The state’s new job creation entity has brought in and spent millions of dollars in the two years, according to its annual report. But as Statehouse correspondent Karen Kasler reports, there are still questions about how much money is involved and where it came from.
JobsOhio’s annual report claims the entity assisted 277 companies that committed to creating or retaining 75,612 jobs in Ohio. The Columbus Dispatch reports JobsOhio officials signed a contract for 10.27 million dollars in July 2011 on its first day of existence, and then signed two contract extensions for a total of 3 million dollars.
Those figures aren’t correct, says Laura Jones with JobsOhio. She says the initial contract was with the Ohio Business Development Coalition, a state marketing program that goes back to Gov. Bob Taft, and it was for around 5 million dollars. Jones says when OBDC became part of JobsOhio, contracts had to be signed again – and that looks like more money came in.
Jones: “That 10.2, I think, is inaccurate. That’s an aggregate number so that includes what was awarded in June of 2010 and doesn’t count for it having been extended. Most of that was already spent by the time JobsOhio was created.”
The Dispatch story also says JobsOhio reports bringing in almost 7 million dollars in donations. A document filed with the Securities and Exchange Commission in January shows American Electric Power donated 2 million dollars to JobsOhio, but that’s the only disclosure so far to JobsOhio. Jones says $7 million is the total that was donated to the OBDC, but says she can’t disclose where that money came from.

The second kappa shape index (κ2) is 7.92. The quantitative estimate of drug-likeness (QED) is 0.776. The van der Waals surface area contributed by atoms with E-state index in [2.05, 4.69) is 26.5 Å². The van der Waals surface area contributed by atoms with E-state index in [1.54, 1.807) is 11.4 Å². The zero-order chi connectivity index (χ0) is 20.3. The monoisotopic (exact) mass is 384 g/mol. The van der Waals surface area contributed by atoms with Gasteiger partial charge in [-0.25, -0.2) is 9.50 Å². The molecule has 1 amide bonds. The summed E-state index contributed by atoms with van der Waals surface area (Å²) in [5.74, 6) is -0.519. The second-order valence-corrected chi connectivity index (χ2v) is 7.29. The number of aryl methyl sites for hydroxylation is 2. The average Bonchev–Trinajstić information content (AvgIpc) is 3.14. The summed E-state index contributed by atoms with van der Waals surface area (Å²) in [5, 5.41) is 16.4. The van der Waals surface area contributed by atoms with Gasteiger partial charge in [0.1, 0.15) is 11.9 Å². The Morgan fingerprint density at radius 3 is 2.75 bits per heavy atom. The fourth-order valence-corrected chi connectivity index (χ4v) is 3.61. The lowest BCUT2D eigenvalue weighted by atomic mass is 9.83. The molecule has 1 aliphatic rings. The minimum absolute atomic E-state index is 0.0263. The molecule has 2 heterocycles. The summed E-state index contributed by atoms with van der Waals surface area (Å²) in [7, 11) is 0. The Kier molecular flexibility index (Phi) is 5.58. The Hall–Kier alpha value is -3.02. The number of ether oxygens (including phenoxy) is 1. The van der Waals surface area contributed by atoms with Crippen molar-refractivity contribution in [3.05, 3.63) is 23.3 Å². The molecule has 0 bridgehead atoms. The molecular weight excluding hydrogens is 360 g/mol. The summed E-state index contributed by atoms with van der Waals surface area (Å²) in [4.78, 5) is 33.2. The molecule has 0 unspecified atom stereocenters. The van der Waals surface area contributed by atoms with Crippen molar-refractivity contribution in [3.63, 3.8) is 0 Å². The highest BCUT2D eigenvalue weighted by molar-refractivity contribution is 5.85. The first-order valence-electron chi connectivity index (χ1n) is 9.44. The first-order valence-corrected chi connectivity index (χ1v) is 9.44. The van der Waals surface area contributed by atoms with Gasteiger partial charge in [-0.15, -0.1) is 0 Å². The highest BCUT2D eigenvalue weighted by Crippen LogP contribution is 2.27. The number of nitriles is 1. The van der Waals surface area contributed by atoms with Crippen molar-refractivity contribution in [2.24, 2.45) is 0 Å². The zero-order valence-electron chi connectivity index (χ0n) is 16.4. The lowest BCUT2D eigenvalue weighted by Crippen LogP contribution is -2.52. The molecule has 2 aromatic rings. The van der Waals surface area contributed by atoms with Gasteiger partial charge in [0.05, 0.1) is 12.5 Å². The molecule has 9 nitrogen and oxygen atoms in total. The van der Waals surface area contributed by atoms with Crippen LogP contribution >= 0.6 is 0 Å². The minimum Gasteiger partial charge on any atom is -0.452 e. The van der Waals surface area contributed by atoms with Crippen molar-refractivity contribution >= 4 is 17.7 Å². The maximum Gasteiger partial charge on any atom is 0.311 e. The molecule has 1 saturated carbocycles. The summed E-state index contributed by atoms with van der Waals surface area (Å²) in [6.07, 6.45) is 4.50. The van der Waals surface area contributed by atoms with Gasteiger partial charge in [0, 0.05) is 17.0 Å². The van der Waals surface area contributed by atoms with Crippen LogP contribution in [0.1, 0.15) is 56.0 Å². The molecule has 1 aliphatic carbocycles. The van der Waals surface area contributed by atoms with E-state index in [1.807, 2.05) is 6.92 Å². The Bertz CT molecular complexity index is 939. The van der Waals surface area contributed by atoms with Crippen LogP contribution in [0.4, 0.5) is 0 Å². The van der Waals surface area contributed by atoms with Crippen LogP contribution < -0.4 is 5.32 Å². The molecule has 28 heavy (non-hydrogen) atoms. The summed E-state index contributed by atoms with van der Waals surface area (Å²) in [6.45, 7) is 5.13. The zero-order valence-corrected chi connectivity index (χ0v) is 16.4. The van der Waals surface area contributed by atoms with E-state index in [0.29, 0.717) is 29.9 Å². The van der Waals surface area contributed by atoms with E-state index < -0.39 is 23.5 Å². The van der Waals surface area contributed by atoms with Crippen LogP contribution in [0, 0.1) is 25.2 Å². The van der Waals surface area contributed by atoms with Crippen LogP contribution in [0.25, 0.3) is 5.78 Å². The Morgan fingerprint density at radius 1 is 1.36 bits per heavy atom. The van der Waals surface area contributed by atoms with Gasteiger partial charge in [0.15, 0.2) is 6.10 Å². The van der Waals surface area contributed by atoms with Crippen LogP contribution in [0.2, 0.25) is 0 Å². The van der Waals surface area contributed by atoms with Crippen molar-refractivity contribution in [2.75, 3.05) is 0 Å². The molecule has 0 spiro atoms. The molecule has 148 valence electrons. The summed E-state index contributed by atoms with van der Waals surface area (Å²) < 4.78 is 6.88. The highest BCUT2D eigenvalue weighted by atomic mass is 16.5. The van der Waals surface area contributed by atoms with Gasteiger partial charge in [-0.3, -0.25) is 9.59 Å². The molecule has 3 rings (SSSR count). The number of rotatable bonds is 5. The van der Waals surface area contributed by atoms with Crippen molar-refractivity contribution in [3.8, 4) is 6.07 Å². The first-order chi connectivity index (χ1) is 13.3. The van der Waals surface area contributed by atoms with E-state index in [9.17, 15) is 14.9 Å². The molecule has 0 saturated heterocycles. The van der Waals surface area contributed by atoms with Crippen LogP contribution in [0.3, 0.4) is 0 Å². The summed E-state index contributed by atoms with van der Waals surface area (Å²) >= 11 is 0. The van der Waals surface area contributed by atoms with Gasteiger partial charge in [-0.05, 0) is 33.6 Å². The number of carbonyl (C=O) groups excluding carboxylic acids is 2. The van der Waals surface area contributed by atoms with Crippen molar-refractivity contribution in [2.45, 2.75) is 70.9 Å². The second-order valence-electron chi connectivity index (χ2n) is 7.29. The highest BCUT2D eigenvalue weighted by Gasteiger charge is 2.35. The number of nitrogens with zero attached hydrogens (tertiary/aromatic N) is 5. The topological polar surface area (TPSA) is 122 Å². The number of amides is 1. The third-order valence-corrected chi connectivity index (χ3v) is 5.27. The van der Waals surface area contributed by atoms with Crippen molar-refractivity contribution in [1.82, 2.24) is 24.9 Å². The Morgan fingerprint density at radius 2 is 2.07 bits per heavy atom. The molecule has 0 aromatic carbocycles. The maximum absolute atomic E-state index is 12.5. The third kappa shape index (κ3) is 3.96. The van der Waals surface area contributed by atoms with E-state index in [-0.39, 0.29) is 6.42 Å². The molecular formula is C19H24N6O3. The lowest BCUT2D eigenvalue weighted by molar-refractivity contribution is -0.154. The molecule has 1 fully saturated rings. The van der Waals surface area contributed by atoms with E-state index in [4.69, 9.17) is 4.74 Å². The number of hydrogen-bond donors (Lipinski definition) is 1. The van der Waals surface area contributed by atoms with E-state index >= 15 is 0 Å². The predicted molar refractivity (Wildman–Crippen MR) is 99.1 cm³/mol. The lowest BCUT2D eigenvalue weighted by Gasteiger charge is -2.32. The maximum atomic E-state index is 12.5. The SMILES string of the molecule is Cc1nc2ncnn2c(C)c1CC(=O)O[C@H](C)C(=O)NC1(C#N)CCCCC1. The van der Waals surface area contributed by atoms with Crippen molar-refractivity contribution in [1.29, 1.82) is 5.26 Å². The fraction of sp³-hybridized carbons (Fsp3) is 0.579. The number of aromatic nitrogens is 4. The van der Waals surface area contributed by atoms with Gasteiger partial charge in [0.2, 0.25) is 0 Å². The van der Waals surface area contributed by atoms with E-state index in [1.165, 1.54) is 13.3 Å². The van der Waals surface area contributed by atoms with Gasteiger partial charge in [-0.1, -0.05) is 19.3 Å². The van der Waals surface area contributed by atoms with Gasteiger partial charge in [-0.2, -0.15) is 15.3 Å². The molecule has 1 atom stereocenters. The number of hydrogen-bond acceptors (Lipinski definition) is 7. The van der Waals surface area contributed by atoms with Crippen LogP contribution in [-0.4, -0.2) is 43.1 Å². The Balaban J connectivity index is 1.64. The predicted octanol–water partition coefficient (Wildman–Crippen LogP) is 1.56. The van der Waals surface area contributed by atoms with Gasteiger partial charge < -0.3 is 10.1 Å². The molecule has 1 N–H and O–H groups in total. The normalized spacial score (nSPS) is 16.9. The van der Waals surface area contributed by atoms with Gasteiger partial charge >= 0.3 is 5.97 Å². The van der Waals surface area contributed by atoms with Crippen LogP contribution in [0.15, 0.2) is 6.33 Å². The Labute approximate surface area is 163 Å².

Jones: “The company would claim that donation on their 990. We also will be, when we file our 990 very soon here, in the next month or so, those private donations – while the names will not be associated with those, there will be total amounts for those donations.”
The legislature had also authorized a million dollars for JobsOhio’s startup costs, which JobsOhio had said was needed because of lawsuits filed over the constitutionality of the entity. Jones says now that the liquor profits transfer has been authorized, the funding for JobsOhio is in place, and there won’t be any more donations. But the Ohio Supreme Court will soon hear arguments in the JobsOhio constitutionality case. What Jones calls “misunderstandings” aren’t surprising to Dale Butland with Innovation Ohio, a liberal leaning think tank. He says JobsOhio’s annual report actually raised more questions than it answered.
Butland: “We still don’t know how much public money has been spent. We still don’t know how JobsOhio calculates its return on investment, which means also have no idea whether the investments that JobsOhio has made have been good or bad. And we still don’t know, in the end, how many jobs weren’t going to have, or how many jobs have actually been created.”
Jones says JobsOhio has been very transparent and accountable and has filed all the paperwork it’s required to. But Butland disagrees on the transparency issue.
“Many of the people on the board, we know, are big contributors of Gov. Kasich. And this money can be spent willy-nilly anywhere around the state, perhaps in support of the Governor’s campaign, his re-election campaign. But I think that none of these questions are going to be answered until there’s some more transparency here.”
Documents from JobsOhio show half of the 26 salaries paid by the organization were at least 100-thousand dollars, with JobsOhio’s president and CIO making 225-thousand dollars a year. Jones says those figures were accurate a few months ago, but that there are only 21 people working for JobsOhio now. Butland notes that the top salary is more than John Kasich makes as governor.